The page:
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    "I don't feel disposed to be over generous and should not hesitate to burn Savannah, Charleston, and Augusta Wilmington."

    William T. Sherman Autograph Letter Signed "W. T. Sherman." Four integral pages, 7.75" x 9.75", on Headquarters, Military Division of the Mississippi letterhead, "12 miles from Fayetteville NC," March 15, 1865. Following his capture of Atlanta and March to the Sea, General William Sherman was ordered by Gen. Grant to move his army north by boat in an effort to merge their forces and crush Lee's Army of Northern Virginia. Sherman had other ideas and persuaded Grant to let him move overland through the Carolinas, destroying everything as he went (as he had done in Georgia). Grant consented and Sherman started north.

    Writing to General Quincy A. Gillmore, now in command of the Department of the South, just five days before meeting Confederate Gen. Joseph E. Johnston's army at the Battle of Bentonville, Sherman gives an account of his action since leaving the capital of South Carolina, Columbia, which he had captured one month earlier. "When at Columbia I had the Railroad broken down to Kingsville . . . subsequently from Cheraw I arrived to strike Florence but sent too weak a party, but the Enemy himself has destroyed the Peedee Bridge and has on the Railroad at Sumpterville and between it and Florence a vast amount of rolling stock the destruction of which is all important and it should be done before any repairs can be made whereby they can be removed. I want it done at once and leave you to devise the way. I think 2500 men lightly equipped with pack mules only, could read the Road either from Georgetown or the Santee Bridge."

    Sherman is best-remembered for his use of "total war" and his burning of the city of Atlanta, a tactic he wishes to continue, remarking that he does not "feel disposed to be over generous and should not hesitate to burn Savannah, Charleston and Augusta Wilmington. Savannah and Wilmington are the only really useful ports because of their inland Rivers. . . . All real good soldiers must now be marching. Do not let your Command rest on its own but keep them going all the time even if for no other purpose than to exhaust the Enemy's Country or compel him to defend it. The simple fact that a man's home has been visited by an Enemy makes a soldier in Lees & Johnstons Army very anxious to get home to look after his family & property."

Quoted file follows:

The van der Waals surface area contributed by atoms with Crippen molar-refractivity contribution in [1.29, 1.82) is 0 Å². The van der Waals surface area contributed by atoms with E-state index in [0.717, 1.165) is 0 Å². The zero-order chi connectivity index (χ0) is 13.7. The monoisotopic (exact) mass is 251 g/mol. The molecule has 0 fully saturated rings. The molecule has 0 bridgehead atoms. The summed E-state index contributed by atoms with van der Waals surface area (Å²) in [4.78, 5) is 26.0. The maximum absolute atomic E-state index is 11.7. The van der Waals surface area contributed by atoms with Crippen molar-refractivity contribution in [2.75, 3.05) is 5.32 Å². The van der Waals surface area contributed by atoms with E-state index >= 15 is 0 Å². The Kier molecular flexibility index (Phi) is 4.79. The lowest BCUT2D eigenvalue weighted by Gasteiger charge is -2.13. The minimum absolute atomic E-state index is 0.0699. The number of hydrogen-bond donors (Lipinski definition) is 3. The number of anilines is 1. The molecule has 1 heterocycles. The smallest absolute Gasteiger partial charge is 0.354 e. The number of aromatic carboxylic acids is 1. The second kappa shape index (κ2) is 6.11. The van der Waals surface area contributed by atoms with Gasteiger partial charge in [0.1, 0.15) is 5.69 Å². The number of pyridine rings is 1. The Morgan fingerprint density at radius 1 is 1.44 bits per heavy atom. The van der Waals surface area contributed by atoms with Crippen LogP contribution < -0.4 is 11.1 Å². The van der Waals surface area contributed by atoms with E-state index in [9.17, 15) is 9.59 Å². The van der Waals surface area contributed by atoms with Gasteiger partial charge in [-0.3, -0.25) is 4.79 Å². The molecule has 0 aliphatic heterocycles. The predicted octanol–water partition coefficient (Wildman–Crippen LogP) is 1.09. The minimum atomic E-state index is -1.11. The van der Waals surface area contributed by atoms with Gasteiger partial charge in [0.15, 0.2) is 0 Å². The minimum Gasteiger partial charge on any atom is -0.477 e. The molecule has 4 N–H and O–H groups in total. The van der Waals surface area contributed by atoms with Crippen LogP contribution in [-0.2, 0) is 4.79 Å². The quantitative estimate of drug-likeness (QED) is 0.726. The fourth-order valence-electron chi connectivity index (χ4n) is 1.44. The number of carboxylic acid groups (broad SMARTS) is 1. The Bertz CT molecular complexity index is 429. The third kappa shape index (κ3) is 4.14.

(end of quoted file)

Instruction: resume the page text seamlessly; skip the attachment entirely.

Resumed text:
Sherman's goal, however, lies at Sumpterville and Florence: "Those cars and locomotives should be destroyed . . . The men could march without knapsacks . . . Let it be done at once and select your own point of departure. After destroying these cars and engines . . . (Powder can be used to good advantage in blowing up boilers and Engines) . . . you may reduce your Garrison to the minimum and send any spare men to Newbern & Goldboro. I want to collect an army that can whip Lee in open fight if he lets go [of] Richmond which I think he will soon be forced to do."

    Four days later, Sherman's army met Johnston's army in the last major clash between the two forces near Bentonville, North Carolina. The rebels were defeated and withdrew and Sherman continued his march north. Sherman wrote this letter in pencil, which is faded in places, but still legible. Folds are weakened and separating at the edges and at the intersections. Scattered spots of foxing are present with areas of light staining.

    Auction Info

    Auction Dates
    June, 2014
    7th Saturday
    Bids + Registered Phone Bidders: 6
    Lot Tracking Activity: N/A
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